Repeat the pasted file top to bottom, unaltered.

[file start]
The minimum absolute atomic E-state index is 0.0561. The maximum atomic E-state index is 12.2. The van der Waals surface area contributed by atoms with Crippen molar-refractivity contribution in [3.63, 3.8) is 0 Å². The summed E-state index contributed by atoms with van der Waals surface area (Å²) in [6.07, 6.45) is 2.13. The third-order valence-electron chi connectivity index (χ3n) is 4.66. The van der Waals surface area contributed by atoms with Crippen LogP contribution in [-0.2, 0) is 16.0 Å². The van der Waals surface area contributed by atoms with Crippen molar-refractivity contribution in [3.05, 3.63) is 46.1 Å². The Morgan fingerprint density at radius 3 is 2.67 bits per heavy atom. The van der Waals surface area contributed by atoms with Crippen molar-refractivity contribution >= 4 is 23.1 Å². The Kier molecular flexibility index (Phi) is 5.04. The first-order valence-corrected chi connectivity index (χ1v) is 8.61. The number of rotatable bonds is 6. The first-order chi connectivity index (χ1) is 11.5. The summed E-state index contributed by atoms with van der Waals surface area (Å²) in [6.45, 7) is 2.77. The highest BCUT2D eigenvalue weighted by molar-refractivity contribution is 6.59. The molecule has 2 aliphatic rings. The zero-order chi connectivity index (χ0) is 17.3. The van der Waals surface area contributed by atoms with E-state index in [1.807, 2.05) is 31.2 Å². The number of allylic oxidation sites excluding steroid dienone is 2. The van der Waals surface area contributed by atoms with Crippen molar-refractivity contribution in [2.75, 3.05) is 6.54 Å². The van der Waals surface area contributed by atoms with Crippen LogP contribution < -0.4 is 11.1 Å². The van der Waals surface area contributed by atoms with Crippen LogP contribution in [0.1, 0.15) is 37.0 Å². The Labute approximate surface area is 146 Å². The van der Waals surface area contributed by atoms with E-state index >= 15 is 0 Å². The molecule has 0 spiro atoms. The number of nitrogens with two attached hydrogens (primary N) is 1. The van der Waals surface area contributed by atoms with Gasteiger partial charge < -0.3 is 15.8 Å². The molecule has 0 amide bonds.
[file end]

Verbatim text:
The minimum absolute atomic E-state index is 0.0561. The maximum atomic E-state index is 12.2. The van der Waals surface area contributed by atoms with Crippen molar-refractivity contribution in [3.63, 3.8) is 0 Å². The summed E-state index contributed by atoms with van der Waals surface area (Å²) in [6.07, 6.45) is 2.13. The third-order valence-electron chi connectivity index (χ3n) is 4.66. The van der Waals surface area contributed by atoms with Crippen LogP contribution in [-0.2, 0) is 16.0 Å². The van der Waals surface area contributed by atoms with Crippen molar-refractivity contribution in [3.05, 3.63) is 46.1 Å². The Morgan fingerprint density at radius 3 is 2.67 bits per heavy atom. The van der Waals surface area contributed by atoms with Crippen molar-refractivity contribution >= 4 is 23.1 Å². The Kier molecular flexibility index (Phi) is 5.04. The first-order valence-corrected chi connectivity index (χ1v) is 8.61. The number of rotatable bonds is 6. The first-order chi connectivity index (χ1) is 11.5. The summed E-state index contributed by atoms with van der Waals surface area (Å²) in [6.45, 7) is 2.77. The highest BCUT2D eigenvalue weighted by molar-refractivity contribution is 6.59. The molecule has 2 aliphatic rings. The zero-order chi connectivity index (χ0) is 17.3. The van der Waals surface area contributed by atoms with E-state index in [1.807, 2.05) is 31.2 Å². The number of allylic oxidation sites excluding steroid dienone is 2. The van der Waals surface area contributed by atoms with Crippen molar-refractivity contribution in [2.75, 3.05) is 6.54 Å². The van der Waals surface area contributed by atoms with Crippen LogP contribution < -0.4 is 11.1 Å². The van der Waals surface area contributed by atoms with Crippen LogP contribution in [0.1, 0.15) is 37.0 Å². The Labute approximate surface area is 146 Å². The van der Waals surface area contributed by atoms with E-state index >= 15 is 0 Å². The molecule has 0 spiro atoms. The number of nitrogens with two attached hydrogens (primary N) is 1. The van der Waals surface area contributed by atoms with Gasteiger partial charge < -0.3 is 15.8 Å². The molecule has 0 amide bonds.